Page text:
I also work with rhetorical illustration, which allows me to represent in one image the intersection of two other concepts or a very complex concept, this is mainly done for editorial illustration.
And lastly I have arrived to a technique I call Imageries, which is a combination of many illustrations together in one image, in a grid, similar to a comic, to create the feeling of an entire universe. I do this as textless comics and sometimes use poetry on the side. This has become the tool that approached me to moving image, as it creates a kind of framework for the feeling of a video.
For the technical part, I create collages of photography that are later illustrated on an iPad Pro. So it’s very important to have access to a good stock photography platform. The longest part is actually just arriving to the correct representation.
The subject of women’s rights and freedoms is a concept more than present in our society. Do you think awareness is important enough and brands and companies have become aware of this trend?
C.B.:I think the message of empowering women is important. I feel like awareness has increased a lot within the last 5 years. I had my fair share of seeing the disparity of women in the workplace in my earlier years. Years later I find myself surrounded by strong, influential women that inspire me.
M.M.: Awareness of inequality has been around for years, we are at a point where brands and companies don’t need to create more awareness, but to create frameworks and plans that are executed in all aspects of their company and every aspect of life they permeate, and to actually implement equality in their policies.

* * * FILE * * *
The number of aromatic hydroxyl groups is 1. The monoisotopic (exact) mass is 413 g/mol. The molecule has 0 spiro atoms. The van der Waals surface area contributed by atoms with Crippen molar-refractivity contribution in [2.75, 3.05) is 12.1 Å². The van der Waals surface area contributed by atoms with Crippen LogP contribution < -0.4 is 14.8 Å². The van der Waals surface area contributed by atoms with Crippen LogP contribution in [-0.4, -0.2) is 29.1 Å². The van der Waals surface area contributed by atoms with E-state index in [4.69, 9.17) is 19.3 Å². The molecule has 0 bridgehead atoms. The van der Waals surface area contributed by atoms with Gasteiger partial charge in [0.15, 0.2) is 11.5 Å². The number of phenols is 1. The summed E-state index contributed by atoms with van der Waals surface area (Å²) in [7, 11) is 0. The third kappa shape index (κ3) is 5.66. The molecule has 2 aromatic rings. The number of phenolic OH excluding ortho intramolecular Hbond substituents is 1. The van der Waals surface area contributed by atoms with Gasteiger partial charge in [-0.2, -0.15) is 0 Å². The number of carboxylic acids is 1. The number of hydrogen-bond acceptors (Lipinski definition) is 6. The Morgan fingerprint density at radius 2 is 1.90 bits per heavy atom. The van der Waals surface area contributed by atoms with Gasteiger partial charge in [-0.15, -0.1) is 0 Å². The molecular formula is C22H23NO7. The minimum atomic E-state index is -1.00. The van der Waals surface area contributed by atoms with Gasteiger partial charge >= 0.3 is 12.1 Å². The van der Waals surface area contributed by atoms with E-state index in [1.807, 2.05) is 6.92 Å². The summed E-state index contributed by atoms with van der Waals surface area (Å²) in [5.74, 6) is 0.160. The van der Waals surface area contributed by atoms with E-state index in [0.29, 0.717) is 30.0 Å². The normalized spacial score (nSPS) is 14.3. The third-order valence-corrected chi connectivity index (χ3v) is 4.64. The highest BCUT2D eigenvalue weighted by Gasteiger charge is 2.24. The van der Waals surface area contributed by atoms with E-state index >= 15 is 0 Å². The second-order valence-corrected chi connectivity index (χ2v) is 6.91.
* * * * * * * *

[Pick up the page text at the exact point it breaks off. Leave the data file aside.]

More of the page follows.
I think a very sad moment is when brands use female empowerment and equality to create commercial profit, mimicking empowerment under the umbrella of capitalism. So, a correct way to approach these issues is through narration, recognition and implementation.
Adobe has selected this theme among the creative trends of the year 2019. In what ways do you think that art and creatives can raise awareness and participate in sharing this issue?
C.B.: Art is a powerful form of communication. I think Instagram and retail companies have played a huge part in this trend by focusing on empowering messaging. Social media has given artists the opportunity to share their art and illustration to thousands of people with just one click.
M.M: We must switch to create spaces of agency and diversity and launch revolutions against misogyny, racism and all forms of oppression. We must work in Relation to communities and understand how to dismantle predominant narratives and replace them with wider knits of stories that come from affirmative communities. As creatives and also as content sharers we must work together to represent as many possible different experiences of gender as we can. Multiple representation and intersectionality are the key issues of this topic, rather than thinking about a problem of awareness. I am interested in seeing more diversity in nationalities, languages, cultures, identifications in what it means to be a woman.
If you had to summarize your work in one sentence, what would it be?
C.B.: Bold, playful lettering and illustration that captures the humor and joy of real life.
M.M.: My illustration work looks at the identification and representation of multiple gender experiences and the transactions that occur when gender is put in a global-political perspective.
In the coming days, we will propose on Facebook to select your five favorite images from the Adobe Stock collection on this theme of rights and the struggle for women’s rights and freedom.